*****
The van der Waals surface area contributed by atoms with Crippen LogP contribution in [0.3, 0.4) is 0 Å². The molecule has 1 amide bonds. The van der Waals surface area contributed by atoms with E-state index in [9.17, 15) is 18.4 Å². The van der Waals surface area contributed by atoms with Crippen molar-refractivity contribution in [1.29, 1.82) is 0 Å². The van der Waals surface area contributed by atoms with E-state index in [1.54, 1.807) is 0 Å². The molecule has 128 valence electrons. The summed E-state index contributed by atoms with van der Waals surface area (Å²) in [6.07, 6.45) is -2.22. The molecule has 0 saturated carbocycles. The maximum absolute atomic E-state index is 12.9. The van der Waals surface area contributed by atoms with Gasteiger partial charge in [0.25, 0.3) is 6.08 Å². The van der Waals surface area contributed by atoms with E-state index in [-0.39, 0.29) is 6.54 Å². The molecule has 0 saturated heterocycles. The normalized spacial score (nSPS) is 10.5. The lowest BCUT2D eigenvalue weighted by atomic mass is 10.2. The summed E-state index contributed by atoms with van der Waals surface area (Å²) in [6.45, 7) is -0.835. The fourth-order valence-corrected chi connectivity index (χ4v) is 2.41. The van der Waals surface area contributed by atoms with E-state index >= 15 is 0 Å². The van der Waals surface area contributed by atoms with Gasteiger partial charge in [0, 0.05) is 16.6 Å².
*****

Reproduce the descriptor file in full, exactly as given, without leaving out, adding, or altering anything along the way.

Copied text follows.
The van der Waals surface area contributed by atoms with Crippen LogP contribution in [0.3, 0.4) is 0 Å². The molecule has 1 amide bonds. The van der Waals surface area contributed by atoms with E-state index in [9.17, 15) is 18.4 Å². The van der Waals surface area contributed by atoms with Crippen molar-refractivity contribution in [1.29, 1.82) is 0 Å². The van der Waals surface area contributed by atoms with E-state index in [1.54, 1.807) is 0 Å². The molecule has 128 valence electrons. The summed E-state index contributed by atoms with van der Waals surface area (Å²) in [6.07, 6.45) is -2.22. The molecule has 0 saturated carbocycles. The maximum absolute atomic E-state index is 12.9. The van der Waals surface area contributed by atoms with Gasteiger partial charge in [0.25, 0.3) is 6.08 Å². The van der Waals surface area contributed by atoms with E-state index in [-0.39, 0.29) is 6.54 Å². The molecule has 0 saturated heterocycles. The normalized spacial score (nSPS) is 10.5. The lowest BCUT2D eigenvalue weighted by atomic mass is 10.2. The summed E-state index contributed by atoms with van der Waals surface area (Å²) in [6.45, 7) is -0.835. The fourth-order valence-corrected chi connectivity index (χ4v) is 2.41. The van der Waals surface area contributed by atoms with E-state index >= 15 is 0 Å². The van der Waals surface area contributed by atoms with Gasteiger partial charge in [0, 0.05) is 16.6 Å².